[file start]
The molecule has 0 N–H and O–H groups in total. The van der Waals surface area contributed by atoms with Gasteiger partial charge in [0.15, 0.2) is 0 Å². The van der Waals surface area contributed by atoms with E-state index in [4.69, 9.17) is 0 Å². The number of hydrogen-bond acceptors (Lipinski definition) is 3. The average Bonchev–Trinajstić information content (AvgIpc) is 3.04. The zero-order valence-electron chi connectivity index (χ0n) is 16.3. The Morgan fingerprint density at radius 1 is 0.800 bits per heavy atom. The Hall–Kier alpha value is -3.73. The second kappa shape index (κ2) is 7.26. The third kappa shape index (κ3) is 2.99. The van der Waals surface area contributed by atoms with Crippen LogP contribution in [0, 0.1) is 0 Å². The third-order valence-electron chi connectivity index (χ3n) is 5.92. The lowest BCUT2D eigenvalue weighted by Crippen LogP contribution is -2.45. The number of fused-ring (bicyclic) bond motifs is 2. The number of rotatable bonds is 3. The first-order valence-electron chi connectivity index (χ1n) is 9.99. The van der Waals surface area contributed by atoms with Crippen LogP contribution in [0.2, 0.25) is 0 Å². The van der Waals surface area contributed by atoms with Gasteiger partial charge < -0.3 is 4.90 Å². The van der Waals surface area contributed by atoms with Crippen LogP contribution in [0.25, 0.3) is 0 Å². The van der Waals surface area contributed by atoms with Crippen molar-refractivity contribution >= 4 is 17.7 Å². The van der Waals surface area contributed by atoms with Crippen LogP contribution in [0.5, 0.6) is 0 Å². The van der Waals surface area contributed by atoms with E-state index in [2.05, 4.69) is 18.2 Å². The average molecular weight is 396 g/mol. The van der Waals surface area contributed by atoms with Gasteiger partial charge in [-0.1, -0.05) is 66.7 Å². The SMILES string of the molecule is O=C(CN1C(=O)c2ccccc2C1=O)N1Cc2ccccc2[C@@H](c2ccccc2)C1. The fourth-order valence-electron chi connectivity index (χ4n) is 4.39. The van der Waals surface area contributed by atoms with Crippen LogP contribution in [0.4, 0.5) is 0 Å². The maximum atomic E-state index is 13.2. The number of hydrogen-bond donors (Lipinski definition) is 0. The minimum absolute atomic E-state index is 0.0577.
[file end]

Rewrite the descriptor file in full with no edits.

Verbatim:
The molecule has 0 N–H and O–H groups in total. The van der Waals surface area contributed by atoms with Gasteiger partial charge in [0.15, 0.2) is 0 Å². The van der Waals surface area contributed by atoms with E-state index in [4.69, 9.17) is 0 Å². The number of hydrogen-bond acceptors (Lipinski definition) is 3. The average Bonchev–Trinajstić information content (AvgIpc) is 3.04. The zero-order valence-electron chi connectivity index (χ0n) is 16.3. The Morgan fingerprint density at radius 1 is 0.800 bits per heavy atom. The Hall–Kier alpha value is -3.73. The second kappa shape index (κ2) is 7.26. The third kappa shape index (κ3) is 2.99. The van der Waals surface area contributed by atoms with Crippen LogP contribution in [0, 0.1) is 0 Å². The third-order valence-electron chi connectivity index (χ3n) is 5.92. The lowest BCUT2D eigenvalue weighted by Crippen LogP contribution is -2.45. The number of fused-ring (bicyclic) bond motifs is 2. The number of rotatable bonds is 3. The first-order valence-electron chi connectivity index (χ1n) is 9.99. The van der Waals surface area contributed by atoms with Crippen LogP contribution in [0.2, 0.25) is 0 Å². The van der Waals surface area contributed by atoms with Gasteiger partial charge < -0.3 is 4.90 Å². The van der Waals surface area contributed by atoms with Crippen LogP contribution in [0.25, 0.3) is 0 Å². The van der Waals surface area contributed by atoms with Crippen molar-refractivity contribution >= 4 is 17.7 Å². The van der Waals surface area contributed by atoms with Crippen LogP contribution in [0.5, 0.6) is 0 Å². The van der Waals surface area contributed by atoms with E-state index in [2.05, 4.69) is 18.2 Å². The average molecular weight is 396 g/mol. The van der Waals surface area contributed by atoms with Gasteiger partial charge in [-0.1, -0.05) is 66.7 Å². The SMILES string of the molecule is O=C(CN1C(=O)c2ccccc2C1=O)N1Cc2ccccc2[C@@H](c2ccccc2)C1. The fourth-order valence-electron chi connectivity index (χ4n) is 4.39. The van der Waals surface area contributed by atoms with Crippen LogP contribution in [0.4, 0.5) is 0 Å². The maximum atomic E-state index is 13.2. The number of hydrogen-bond donors (Lipinski definition) is 0. The minimum absolute atomic E-state index is 0.0577.